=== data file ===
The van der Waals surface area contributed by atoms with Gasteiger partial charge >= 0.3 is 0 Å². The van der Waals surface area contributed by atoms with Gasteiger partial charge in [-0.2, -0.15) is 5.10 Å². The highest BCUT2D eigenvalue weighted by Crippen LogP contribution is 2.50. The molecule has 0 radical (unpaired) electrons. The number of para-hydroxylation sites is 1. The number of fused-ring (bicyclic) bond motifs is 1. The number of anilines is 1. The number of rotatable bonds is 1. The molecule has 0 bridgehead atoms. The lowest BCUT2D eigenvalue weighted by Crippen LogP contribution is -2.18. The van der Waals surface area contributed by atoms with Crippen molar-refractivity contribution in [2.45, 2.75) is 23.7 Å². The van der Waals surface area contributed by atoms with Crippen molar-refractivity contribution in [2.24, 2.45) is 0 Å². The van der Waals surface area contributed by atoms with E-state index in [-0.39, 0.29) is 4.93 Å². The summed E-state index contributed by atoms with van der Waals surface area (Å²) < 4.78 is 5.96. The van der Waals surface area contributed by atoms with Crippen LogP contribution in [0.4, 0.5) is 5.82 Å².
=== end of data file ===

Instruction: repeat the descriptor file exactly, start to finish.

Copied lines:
The van der Waals surface area contributed by atoms with Gasteiger partial charge >= 0.3 is 0 Å². The van der Waals surface area contributed by atoms with Gasteiger partial charge in [-0.2, -0.15) is 5.10 Å². The highest BCUT2D eigenvalue weighted by Crippen LogP contribution is 2.50. The molecule has 0 radical (unpaired) electrons. The number of para-hydroxylation sites is 1. The number of fused-ring (bicyclic) bond motifs is 1. The number of anilines is 1. The number of rotatable bonds is 1. The molecule has 0 bridgehead atoms. The lowest BCUT2D eigenvalue weighted by Crippen LogP contribution is -2.18. The van der Waals surface area contributed by atoms with Crippen molar-refractivity contribution in [2.45, 2.75) is 23.7 Å². The van der Waals surface area contributed by atoms with Crippen molar-refractivity contribution in [2.24, 2.45) is 0 Å². The van der Waals surface area contributed by atoms with E-state index in [-0.39, 0.29) is 4.93 Å². The summed E-state index contributed by atoms with van der Waals surface area (Å²) < 4.78 is 5.96. The van der Waals surface area contributed by atoms with Crippen LogP contribution in [0.4, 0.5) is 5.82 Å².